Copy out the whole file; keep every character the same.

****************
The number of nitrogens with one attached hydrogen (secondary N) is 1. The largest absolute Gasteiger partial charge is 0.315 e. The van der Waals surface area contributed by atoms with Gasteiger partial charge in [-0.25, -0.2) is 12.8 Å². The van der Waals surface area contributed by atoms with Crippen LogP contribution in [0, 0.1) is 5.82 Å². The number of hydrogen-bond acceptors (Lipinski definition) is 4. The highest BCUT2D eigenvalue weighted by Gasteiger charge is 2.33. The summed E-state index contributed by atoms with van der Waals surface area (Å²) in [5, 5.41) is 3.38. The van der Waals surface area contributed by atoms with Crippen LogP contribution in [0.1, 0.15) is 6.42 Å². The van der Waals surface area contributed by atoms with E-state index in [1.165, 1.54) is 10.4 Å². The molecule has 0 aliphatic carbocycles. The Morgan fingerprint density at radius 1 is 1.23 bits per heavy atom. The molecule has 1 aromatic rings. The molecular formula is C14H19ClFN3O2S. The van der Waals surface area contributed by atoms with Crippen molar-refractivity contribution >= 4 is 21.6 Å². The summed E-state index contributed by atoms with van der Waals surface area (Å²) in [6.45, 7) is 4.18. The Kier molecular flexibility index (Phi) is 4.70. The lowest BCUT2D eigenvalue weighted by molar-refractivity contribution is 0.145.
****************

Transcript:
The number of nitrogens with one attached hydrogen (secondary N) is 1. The largest absolute Gasteiger partial charge is 0.315 e. The van der Waals surface area contributed by atoms with Gasteiger partial charge in [-0.25, -0.2) is 12.8 Å². The van der Waals surface area contributed by atoms with Crippen LogP contribution in [0, 0.1) is 5.82 Å². The number of hydrogen-bond acceptors (Lipinski definition) is 4. The highest BCUT2D eigenvalue weighted by Gasteiger charge is 2.33. The summed E-state index contributed by atoms with van der Waals surface area (Å²) in [5, 5.41) is 3.38. The van der Waals surface area contributed by atoms with Crippen LogP contribution in [0.1, 0.15) is 6.42 Å². The van der Waals surface area contributed by atoms with E-state index in [1.165, 1.54) is 10.4 Å². The molecule has 0 aliphatic carbocycles. The Morgan fingerprint density at radius 1 is 1.23 bits per heavy atom. The molecule has 1 aromatic rings. The molecular formula is C14H19ClFN3O2S. The van der Waals surface area contributed by atoms with Crippen molar-refractivity contribution >= 4 is 21.6 Å². The summed E-state index contributed by atoms with van der Waals surface area (Å²) in [6.45, 7) is 4.18. The Kier molecular flexibility index (Phi) is 4.70. The lowest BCUT2D eigenvalue weighted by molar-refractivity contribution is 0.145.